General News

American Airlines spokesperson slams Baldwin for 'rude' behaviour

By:
Dec 07, 2011 | 9:15am EST

Baldwin was kicked off a plane at LAX Airport in Los Angeles when he reportedly refused to cease playing a wordplay game on a smart phone as the pilot prepared for take-off.

American Airlines bosses declined to comment on the incident on Tuesday, but they are breaking their silence now - a rep for the firm has released a statement in a bid to set the record straight after Baldwin took to Twitter.com to express his outrage and pledge never to fly American again.

The statement reads: "Since an extremely vocal customer has publicly identified himself as being removed from an American Airlines flight on Tuesday, Dec. 6, we have elected to provide the actual facts of the matter as well as the FAA regulations which American, and all airlines, must enforce.

"Cell phones and electronic devices are allowed to be used while the aircraft is at the gate and the door is open for boarding. When the door is closed for departure and the seatbelt light is turned on, all cell phones and electronic devices must be turned off for taxi-out and take-off.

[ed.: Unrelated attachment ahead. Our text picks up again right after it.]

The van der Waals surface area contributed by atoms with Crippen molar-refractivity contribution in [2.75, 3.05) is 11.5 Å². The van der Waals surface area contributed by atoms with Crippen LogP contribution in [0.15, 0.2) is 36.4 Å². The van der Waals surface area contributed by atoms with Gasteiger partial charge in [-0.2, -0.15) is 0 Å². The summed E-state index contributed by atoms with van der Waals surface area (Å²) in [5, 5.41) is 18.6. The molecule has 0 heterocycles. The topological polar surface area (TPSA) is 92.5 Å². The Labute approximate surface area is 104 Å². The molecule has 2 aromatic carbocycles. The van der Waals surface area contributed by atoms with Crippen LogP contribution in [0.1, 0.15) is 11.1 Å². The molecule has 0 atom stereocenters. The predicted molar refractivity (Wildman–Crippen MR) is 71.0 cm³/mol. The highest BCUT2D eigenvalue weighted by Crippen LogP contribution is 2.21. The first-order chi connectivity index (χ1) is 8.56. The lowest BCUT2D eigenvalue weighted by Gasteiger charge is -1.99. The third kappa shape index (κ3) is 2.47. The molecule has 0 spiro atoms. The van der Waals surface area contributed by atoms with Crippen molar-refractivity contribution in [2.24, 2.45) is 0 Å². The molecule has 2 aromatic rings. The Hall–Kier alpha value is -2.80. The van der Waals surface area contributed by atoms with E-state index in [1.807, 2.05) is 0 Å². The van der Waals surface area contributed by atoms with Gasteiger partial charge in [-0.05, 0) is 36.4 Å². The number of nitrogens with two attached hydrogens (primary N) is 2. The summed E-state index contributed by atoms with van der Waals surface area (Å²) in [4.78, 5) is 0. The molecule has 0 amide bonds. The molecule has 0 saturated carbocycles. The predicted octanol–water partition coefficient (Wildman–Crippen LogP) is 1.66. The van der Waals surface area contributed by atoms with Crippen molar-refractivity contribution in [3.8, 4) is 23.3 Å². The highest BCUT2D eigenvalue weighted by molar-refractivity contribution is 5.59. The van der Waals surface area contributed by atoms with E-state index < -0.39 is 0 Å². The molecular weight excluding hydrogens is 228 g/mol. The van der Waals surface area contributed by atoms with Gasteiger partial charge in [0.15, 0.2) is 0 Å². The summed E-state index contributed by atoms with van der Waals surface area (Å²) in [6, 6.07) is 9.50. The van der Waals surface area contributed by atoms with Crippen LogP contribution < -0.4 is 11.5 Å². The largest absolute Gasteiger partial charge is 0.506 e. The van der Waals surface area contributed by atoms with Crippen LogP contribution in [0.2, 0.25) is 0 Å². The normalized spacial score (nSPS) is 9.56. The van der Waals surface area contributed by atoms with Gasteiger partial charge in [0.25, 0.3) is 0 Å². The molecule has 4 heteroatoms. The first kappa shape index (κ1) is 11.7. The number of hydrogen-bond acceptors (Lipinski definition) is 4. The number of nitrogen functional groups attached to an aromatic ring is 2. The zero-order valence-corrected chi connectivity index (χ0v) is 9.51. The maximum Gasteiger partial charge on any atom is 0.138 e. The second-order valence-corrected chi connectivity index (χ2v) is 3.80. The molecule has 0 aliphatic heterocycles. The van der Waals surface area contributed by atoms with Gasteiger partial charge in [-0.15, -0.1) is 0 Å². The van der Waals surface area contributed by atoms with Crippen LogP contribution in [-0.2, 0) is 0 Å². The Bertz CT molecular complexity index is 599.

"This passenger declined to turn off his cell phone when asked to do so at the appropriate time. The passenger ultimately stood up (with the seat belt light still on for departure) and took his phone into the plane's lavatory. He slammed the lavatory door so hard, the cockpit crew heard it and became alarmed, even with the cockpit door closed and locked.

"They immediately contacted the cabin crew to check on the situation. The passenger was extremely rude to the crew, calling them inappropriate names and using offensive language. Given the facts above, the passenger was removed from the flight and denied boarding."

The actor and avid Twitter.com fan deactivated his social networking account after posting scathing remarks about the airline following the incident.

Meanwhile, American Airlines officials are considering filing a complaint with the Federal Aviation Administration (FAA). If that happens, a regulatory committee will investigate the incident and may choose to fine Baldwin.

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